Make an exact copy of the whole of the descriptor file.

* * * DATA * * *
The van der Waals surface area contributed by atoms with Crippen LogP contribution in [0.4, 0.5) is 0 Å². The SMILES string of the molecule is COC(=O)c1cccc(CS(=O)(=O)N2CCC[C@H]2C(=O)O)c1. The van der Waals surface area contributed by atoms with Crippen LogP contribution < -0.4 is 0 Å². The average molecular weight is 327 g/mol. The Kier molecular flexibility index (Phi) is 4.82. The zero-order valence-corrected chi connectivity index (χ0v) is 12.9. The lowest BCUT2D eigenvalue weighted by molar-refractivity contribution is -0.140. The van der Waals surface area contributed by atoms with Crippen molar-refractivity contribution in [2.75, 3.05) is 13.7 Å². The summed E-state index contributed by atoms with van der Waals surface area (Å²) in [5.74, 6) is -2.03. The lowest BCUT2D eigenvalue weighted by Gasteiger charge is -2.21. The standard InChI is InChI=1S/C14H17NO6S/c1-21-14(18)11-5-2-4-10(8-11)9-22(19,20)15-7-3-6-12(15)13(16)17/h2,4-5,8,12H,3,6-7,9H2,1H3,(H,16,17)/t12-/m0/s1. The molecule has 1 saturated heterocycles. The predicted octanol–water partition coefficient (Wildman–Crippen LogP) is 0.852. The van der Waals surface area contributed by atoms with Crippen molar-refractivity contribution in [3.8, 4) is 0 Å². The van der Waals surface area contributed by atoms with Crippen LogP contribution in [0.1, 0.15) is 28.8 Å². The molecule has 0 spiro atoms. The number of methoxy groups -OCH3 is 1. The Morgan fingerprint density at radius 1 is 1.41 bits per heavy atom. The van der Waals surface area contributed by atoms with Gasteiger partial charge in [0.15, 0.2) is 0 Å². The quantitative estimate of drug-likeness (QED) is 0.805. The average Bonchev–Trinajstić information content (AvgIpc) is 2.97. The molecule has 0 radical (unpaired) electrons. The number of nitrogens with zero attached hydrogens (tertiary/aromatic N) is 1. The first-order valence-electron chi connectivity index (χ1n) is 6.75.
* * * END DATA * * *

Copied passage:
The van der Waals surface area contributed by atoms with Crippen LogP contribution in [0.4, 0.5) is 0 Å². The SMILES string of the molecule is COC(=O)c1cccc(CS(=O)(=O)N2CCC[C@H]2C(=O)O)c1. The van der Waals surface area contributed by atoms with Crippen LogP contribution < -0.4 is 0 Å². The average molecular weight is 327 g/mol. The Kier molecular flexibility index (Phi) is 4.82. The zero-order valence-corrected chi connectivity index (χ0v) is 12.9. The lowest BCUT2D eigenvalue weighted by molar-refractivity contribution is -0.140. The van der Waals surface area contributed by atoms with Crippen molar-refractivity contribution in [2.75, 3.05) is 13.7 Å². The summed E-state index contributed by atoms with van der Waals surface area (Å²) in [5.74, 6) is -2.03. The lowest BCUT2D eigenvalue weighted by Gasteiger charge is -2.21. The standard InChI is InChI=1S/C14H17NO6S/c1-21-14(18)11-5-2-4-10(8-11)9-22(19,20)15-7-3-6-12(15)13(16)17/h2,4-5,8,12H,3,6-7,9H2,1H3,(H,16,17)/t12-/m0/s1. The molecule has 1 saturated heterocycles. The predicted octanol–water partition coefficient (Wildman–Crippen LogP) is 0.852. The van der Waals surface area contributed by atoms with Crippen molar-refractivity contribution in [3.8, 4) is 0 Å². The van der Waals surface area contributed by atoms with Crippen LogP contribution in [0.1, 0.15) is 28.8 Å². The molecule has 0 spiro atoms. The number of methoxy groups -OCH3 is 1. The Morgan fingerprint density at radius 1 is 1.41 bits per heavy atom. The van der Waals surface area contributed by atoms with Gasteiger partial charge in [0.15, 0.2) is 0 Å². The quantitative estimate of drug-likeness (QED) is 0.805. The average Bonchev–Trinajstić information content (AvgIpc) is 2.97. The molecule has 0 radical (unpaired) electrons. The number of nitrogens with zero attached hydrogens (tertiary/aromatic N) is 1. The first-order valence-electron chi connectivity index (χ1n) is 6.75.